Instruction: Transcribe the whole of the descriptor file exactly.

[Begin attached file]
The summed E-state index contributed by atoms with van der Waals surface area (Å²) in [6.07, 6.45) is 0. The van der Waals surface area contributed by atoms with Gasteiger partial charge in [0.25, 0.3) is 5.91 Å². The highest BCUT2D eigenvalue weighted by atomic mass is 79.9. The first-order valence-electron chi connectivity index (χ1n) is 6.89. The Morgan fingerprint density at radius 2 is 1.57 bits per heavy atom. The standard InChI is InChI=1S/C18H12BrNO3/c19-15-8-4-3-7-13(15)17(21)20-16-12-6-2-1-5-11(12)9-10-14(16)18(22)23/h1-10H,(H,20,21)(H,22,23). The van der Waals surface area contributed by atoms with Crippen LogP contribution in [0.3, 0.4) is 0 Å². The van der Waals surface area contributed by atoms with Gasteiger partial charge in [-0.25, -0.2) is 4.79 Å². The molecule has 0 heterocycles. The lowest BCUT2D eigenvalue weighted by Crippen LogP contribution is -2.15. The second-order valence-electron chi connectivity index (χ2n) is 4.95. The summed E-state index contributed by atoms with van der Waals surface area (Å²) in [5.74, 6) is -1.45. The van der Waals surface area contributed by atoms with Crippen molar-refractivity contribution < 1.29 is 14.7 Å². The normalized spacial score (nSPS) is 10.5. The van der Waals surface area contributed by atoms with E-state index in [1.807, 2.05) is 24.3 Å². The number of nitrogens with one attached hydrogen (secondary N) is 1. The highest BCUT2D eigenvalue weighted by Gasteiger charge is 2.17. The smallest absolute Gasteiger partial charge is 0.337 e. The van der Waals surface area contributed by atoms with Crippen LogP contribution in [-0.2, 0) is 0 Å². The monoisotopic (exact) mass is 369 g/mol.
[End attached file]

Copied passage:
The summed E-state index contributed by atoms with van der Waals surface area (Å²) in [6.07, 6.45) is 0. The van der Waals surface area contributed by atoms with Gasteiger partial charge in [0.25, 0.3) is 5.91 Å². The highest BCUT2D eigenvalue weighted by atomic mass is 79.9. The first-order valence-electron chi connectivity index (χ1n) is 6.89. The Morgan fingerprint density at radius 2 is 1.57 bits per heavy atom. The standard InChI is InChI=1S/C18H12BrNO3/c19-15-8-4-3-7-13(15)17(21)20-16-12-6-2-1-5-11(12)9-10-14(16)18(22)23/h1-10H,(H,20,21)(H,22,23). The van der Waals surface area contributed by atoms with Crippen LogP contribution in [0.3, 0.4) is 0 Å². The van der Waals surface area contributed by atoms with Gasteiger partial charge in [-0.25, -0.2) is 4.79 Å². The molecule has 0 heterocycles. The lowest BCUT2D eigenvalue weighted by Crippen LogP contribution is -2.15. The second-order valence-electron chi connectivity index (χ2n) is 4.95. The summed E-state index contributed by atoms with van der Waals surface area (Å²) in [5.74, 6) is -1.45. The van der Waals surface area contributed by atoms with Crippen molar-refractivity contribution < 1.29 is 14.7 Å². The normalized spacial score (nSPS) is 10.5. The van der Waals surface area contributed by atoms with E-state index in [1.807, 2.05) is 24.3 Å². The number of nitrogens with one attached hydrogen (secondary N) is 1. The highest BCUT2D eigenvalue weighted by Gasteiger charge is 2.17. The smallest absolute Gasteiger partial charge is 0.337 e. The van der Waals surface area contributed by atoms with Crippen LogP contribution in [-0.2, 0) is 0 Å². The monoisotopic (exact) mass is 369 g/mol.